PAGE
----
Using Language Well, Book 3, focuses the spotlight on analyzing sentences. We recommend it for grades 7 and 8, and it is available now!

Learning how to analyze sentences is an important skill for your student to have in order to continue to grow in her ability to communicate well.

When she analyzes a sentence, it helps her to understand what all goes into creating a good one, so she learns the behind-the-scenes, as it were, of good writing.

Analyzing sentences is also good practice for logical thinking. Your student will have to look at a sentence and determine what pieces are involved and how they fit together, and then she will be challenged to think about whether this is the best arrangement in order to accurately and clearly communicate the author’s idea. Once she knows how to analyze a sentence, she will have the skills to potentially catch any confusing word arrangements and correct them before she publishes something out there that everybody misunderstands.

And when a person learns how to analyze sentences using good literature, as your student will with Using Language Well, Book 3, she will be constantly exposed to the sentences of great authors. Analyzing their sentences will provide an opportunity for your student to dig deeper into the writing secrets of those great authors and learn valuable lessons that can fine tune her own writing voice.

So analyzing sentences is a valuable skill. And we have tried to simplify the process in Using Language Well, Book 3. Your student will learn to analyze sentences with a simplified marking system, not diagramming. Now, don’t get me wrong; I love to diagram sentences. But I also know that diagramming is only one method that can be used for analyzing. It works well for some students; not so well for others. Knowing how to analyze a sentence is the important thing. What tool you use to help you analyze is a personal choice.

Using Language Well, Book 3, offers a simplified marking system. If you want to add diagramming, that’s fine; we heartily recommend Analytical Grammar for that. But if you would prefer to skip the diagramming and still teach sentence analysis, take a look at Using Language Well, Book 3. Your student will learn to identify subjects, predicates, subject complements, verbals, phrases and clauses, indirect objects, and more, and see how they all fit together—without diagramming.

The lessons will cover language aspects besides sentence analysis too. As with the other books in the Using Language Well series, your student will learn a variety of English, grammar, and writing points. Book 3’s lessons include metaphors and similes, comma usage, tricky words like lay and lie, personification, and a gentle introduction to poetry analysis, among other things. All while reinforcing points that were covered in previous books of the series.

The good literature that these lessons are centered around is found in Spelling Wisdom, Book 3. Using Language Well is designed to be a companion to the Spelling Wisdom series. You will need both Spelling Wisdom, Book 3, and Using Language Well, Book 3, teacher and student to complete the lessons.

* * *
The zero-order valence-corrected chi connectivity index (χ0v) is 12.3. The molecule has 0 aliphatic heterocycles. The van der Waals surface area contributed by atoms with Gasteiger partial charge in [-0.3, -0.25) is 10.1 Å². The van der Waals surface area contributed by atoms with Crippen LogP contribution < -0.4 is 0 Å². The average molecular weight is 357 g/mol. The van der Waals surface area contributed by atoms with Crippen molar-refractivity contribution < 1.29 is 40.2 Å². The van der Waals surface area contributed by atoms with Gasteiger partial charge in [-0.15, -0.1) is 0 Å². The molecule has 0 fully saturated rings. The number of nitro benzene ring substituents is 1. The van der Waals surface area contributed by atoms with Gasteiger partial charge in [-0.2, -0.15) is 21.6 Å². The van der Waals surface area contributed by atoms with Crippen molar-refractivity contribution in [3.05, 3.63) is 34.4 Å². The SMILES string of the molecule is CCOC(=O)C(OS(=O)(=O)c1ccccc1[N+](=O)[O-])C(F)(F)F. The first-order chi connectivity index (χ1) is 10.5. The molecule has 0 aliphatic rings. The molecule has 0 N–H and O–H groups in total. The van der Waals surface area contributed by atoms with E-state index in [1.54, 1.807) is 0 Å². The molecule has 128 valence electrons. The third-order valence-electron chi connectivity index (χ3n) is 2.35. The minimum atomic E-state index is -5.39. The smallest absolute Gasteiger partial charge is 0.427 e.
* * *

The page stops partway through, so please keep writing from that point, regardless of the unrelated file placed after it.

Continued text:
Simply follow the instructions in the Using Language Well student book lesson. It will tell your student which passage to read in Spelling Wisdom, guide her to discover more about analyzing sentences or other aspects of language, and then tell her to prepare the passage for dictation.

That final step of each lesson brings in the spelling component through prepared dictation. For students in grades 7 and 8, we recommend assigning and dictating up to one paragraph of the passage. You decide how much to use. You want to challenge but not frustrate your student.

If you complete two lessons per week, Using Language Well, Book 3, will last for two years of study. Two lessons per week seems to be a nice pace, especially when you include that studied dictation element. Scheduling two lessons per week gives you some extra days in case your student needs to study the dictation passage longer before you dictate it to her.

Simplified sentence analysis, figures of speech, studies on tricky words, comma usage, and a gentle introduction to poetry—that’s Using Language Well, Book 3.

And don’t forget about the rubrics that are included to help you evaluate your student’s written narrations from history, geography, Bible, or science. Those rubrics can be found in the teacher book, along with answers to all of the lessons.



  1. Will there be anymore books in this series, or is the end of grammar for students?

    • Eventually there will be five books in the Using Language Well series. Books 4 and 5 will assume that the student knows grammar and will incorporate that knowledge as part of the lessons. For example, one point that will be covered is avoiding a dangling participle in writing. The lesson will assume the student knows what a participle is or will give a very brief reminder. So grammar will be somewhat reviewed but in the context of applying what the student has learned about grammar into his writing.

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